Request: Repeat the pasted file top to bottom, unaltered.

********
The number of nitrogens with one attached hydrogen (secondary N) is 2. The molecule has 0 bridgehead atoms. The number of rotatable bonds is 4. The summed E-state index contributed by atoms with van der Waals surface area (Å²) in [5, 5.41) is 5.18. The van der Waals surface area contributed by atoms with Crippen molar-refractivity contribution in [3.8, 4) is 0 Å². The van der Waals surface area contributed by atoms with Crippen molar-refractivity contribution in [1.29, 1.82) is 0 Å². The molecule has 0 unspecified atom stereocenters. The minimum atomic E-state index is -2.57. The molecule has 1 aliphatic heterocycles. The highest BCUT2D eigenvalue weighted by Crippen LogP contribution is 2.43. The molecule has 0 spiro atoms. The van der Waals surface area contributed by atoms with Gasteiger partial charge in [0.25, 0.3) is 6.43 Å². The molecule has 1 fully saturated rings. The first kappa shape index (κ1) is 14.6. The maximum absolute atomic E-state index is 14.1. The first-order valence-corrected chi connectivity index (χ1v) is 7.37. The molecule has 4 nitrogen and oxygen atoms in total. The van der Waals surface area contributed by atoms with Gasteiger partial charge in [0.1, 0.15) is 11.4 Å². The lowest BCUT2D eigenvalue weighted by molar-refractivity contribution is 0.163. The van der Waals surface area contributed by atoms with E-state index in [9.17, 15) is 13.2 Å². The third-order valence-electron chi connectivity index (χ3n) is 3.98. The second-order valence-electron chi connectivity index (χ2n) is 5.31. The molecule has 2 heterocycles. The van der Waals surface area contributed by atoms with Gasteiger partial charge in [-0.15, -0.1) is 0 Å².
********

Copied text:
The number of nitrogens with one attached hydrogen (secondary N) is 2. The molecule has 0 bridgehead atoms. The number of rotatable bonds is 4. The summed E-state index contributed by atoms with van der Waals surface area (Å²) in [5, 5.41) is 5.18. The van der Waals surface area contributed by atoms with Crippen molar-refractivity contribution in [3.8, 4) is 0 Å². The van der Waals surface area contributed by atoms with Crippen molar-refractivity contribution in [1.29, 1.82) is 0 Å². The molecule has 0 unspecified atom stereocenters. The minimum atomic E-state index is -2.57. The molecule has 1 aliphatic heterocycles. The highest BCUT2D eigenvalue weighted by Crippen LogP contribution is 2.43. The molecule has 0 spiro atoms. The van der Waals surface area contributed by atoms with Gasteiger partial charge in [0.25, 0.3) is 6.43 Å². The molecule has 1 fully saturated rings. The first kappa shape index (κ1) is 14.6. The maximum absolute atomic E-state index is 14.1. The first-order valence-corrected chi connectivity index (χ1v) is 7.37. The molecule has 4 nitrogen and oxygen atoms in total. The van der Waals surface area contributed by atoms with Gasteiger partial charge in [0.1, 0.15) is 11.4 Å². The lowest BCUT2D eigenvalue weighted by molar-refractivity contribution is 0.163. The van der Waals surface area contributed by atoms with E-state index in [9.17, 15) is 13.2 Å². The third-order valence-electron chi connectivity index (χ3n) is 3.98. The second-order valence-electron chi connectivity index (χ2n) is 5.31. The molecule has 2 heterocycles. The van der Waals surface area contributed by atoms with Gasteiger partial charge in [-0.15, -0.1) is 0 Å².